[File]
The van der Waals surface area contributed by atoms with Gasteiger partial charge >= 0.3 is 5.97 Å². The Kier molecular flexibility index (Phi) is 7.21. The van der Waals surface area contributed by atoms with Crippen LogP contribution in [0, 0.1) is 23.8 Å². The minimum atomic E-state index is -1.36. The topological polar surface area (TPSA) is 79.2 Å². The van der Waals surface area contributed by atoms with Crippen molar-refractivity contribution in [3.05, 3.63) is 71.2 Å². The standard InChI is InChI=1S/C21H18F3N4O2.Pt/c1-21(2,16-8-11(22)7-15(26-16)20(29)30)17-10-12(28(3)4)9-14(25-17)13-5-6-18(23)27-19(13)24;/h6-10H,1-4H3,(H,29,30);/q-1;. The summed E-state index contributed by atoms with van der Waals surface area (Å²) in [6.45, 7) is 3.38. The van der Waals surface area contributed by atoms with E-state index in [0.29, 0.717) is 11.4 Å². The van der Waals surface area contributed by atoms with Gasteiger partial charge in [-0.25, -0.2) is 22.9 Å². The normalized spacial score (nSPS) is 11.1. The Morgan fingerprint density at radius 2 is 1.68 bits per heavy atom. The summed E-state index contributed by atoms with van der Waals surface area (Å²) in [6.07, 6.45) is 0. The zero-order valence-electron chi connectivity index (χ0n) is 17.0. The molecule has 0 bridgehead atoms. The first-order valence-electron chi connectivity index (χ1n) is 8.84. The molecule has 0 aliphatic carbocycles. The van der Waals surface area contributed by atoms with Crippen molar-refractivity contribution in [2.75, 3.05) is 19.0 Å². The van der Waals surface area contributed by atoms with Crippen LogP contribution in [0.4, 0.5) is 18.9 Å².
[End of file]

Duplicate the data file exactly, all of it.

The van der Waals surface area contributed by atoms with Gasteiger partial charge >= 0.3 is 5.97 Å². The Kier molecular flexibility index (Phi) is 7.21. The van der Waals surface area contributed by atoms with Crippen LogP contribution in [0, 0.1) is 23.8 Å². The minimum atomic E-state index is -1.36. The topological polar surface area (TPSA) is 79.2 Å². The van der Waals surface area contributed by atoms with Crippen molar-refractivity contribution in [3.05, 3.63) is 71.2 Å². The standard InChI is InChI=1S/C21H18F3N4O2.Pt/c1-21(2,16-8-11(22)7-15(26-16)20(29)30)17-10-12(28(3)4)9-14(25-17)13-5-6-18(23)27-19(13)24;/h6-10H,1-4H3,(H,29,30);/q-1;. The summed E-state index contributed by atoms with van der Waals surface area (Å²) in [6.45, 7) is 3.38. The van der Waals surface area contributed by atoms with E-state index in [0.29, 0.717) is 11.4 Å². The van der Waals surface area contributed by atoms with Gasteiger partial charge in [-0.25, -0.2) is 22.9 Å². The normalized spacial score (nSPS) is 11.1. The Morgan fingerprint density at radius 2 is 1.68 bits per heavy atom. The summed E-state index contributed by atoms with van der Waals surface area (Å²) in [6.07, 6.45) is 0. The zero-order valence-electron chi connectivity index (χ0n) is 17.0. The molecule has 0 bridgehead atoms. The first-order valence-electron chi connectivity index (χ1n) is 8.84. The molecule has 0 aliphatic carbocycles. The van der Waals surface area contributed by atoms with Crippen molar-refractivity contribution in [2.75, 3.05) is 19.0 Å². The van der Waals surface area contributed by atoms with Crippen LogP contribution in [0.4, 0.5) is 18.9 Å².